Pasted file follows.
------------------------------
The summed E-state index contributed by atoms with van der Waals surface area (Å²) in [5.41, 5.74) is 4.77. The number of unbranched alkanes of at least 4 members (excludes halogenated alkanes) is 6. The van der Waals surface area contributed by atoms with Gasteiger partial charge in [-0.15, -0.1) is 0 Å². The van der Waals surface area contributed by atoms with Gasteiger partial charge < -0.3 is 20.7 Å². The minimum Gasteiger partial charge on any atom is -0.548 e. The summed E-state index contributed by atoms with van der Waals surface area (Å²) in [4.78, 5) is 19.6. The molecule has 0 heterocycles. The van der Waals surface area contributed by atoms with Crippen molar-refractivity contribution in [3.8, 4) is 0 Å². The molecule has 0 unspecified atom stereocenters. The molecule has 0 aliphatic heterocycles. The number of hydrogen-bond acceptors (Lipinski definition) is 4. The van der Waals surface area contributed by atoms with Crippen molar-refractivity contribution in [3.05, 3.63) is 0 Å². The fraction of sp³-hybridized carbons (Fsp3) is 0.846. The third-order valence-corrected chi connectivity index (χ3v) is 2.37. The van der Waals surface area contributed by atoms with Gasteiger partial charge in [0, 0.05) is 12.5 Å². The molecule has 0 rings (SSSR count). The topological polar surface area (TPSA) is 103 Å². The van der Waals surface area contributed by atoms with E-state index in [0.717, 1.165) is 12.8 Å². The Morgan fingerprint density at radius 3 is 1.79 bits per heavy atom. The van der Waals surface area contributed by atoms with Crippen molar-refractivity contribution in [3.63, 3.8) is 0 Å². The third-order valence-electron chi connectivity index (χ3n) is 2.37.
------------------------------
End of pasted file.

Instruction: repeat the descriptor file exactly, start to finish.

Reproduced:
The summed E-state index contributed by atoms with van der Waals surface area (Å²) in [5.41, 5.74) is 4.77. The number of unbranched alkanes of at least 4 members (excludes halogenated alkanes) is 6. The van der Waals surface area contributed by atoms with Gasteiger partial charge in [-0.15, -0.1) is 0 Å². The van der Waals surface area contributed by atoms with Gasteiger partial charge < -0.3 is 20.7 Å². The minimum Gasteiger partial charge on any atom is -0.548 e. The summed E-state index contributed by atoms with van der Waals surface area (Å²) in [4.78, 5) is 19.6. The molecule has 0 heterocycles. The van der Waals surface area contributed by atoms with Crippen molar-refractivity contribution in [3.8, 4) is 0 Å². The molecule has 0 unspecified atom stereocenters. The molecule has 0 aliphatic heterocycles. The number of hydrogen-bond acceptors (Lipinski definition) is 4. The van der Waals surface area contributed by atoms with Crippen molar-refractivity contribution in [3.05, 3.63) is 0 Å². The fraction of sp³-hybridized carbons (Fsp3) is 0.846. The third-order valence-corrected chi connectivity index (χ3v) is 2.37. The van der Waals surface area contributed by atoms with Gasteiger partial charge in [0, 0.05) is 12.5 Å². The molecule has 0 rings (SSSR count). The topological polar surface area (TPSA) is 103 Å². The van der Waals surface area contributed by atoms with E-state index in [0.717, 1.165) is 12.8 Å². The Morgan fingerprint density at radius 3 is 1.79 bits per heavy atom. The van der Waals surface area contributed by atoms with Crippen molar-refractivity contribution in [3.63, 3.8) is 0 Å². The third-order valence-electron chi connectivity index (χ3n) is 2.37.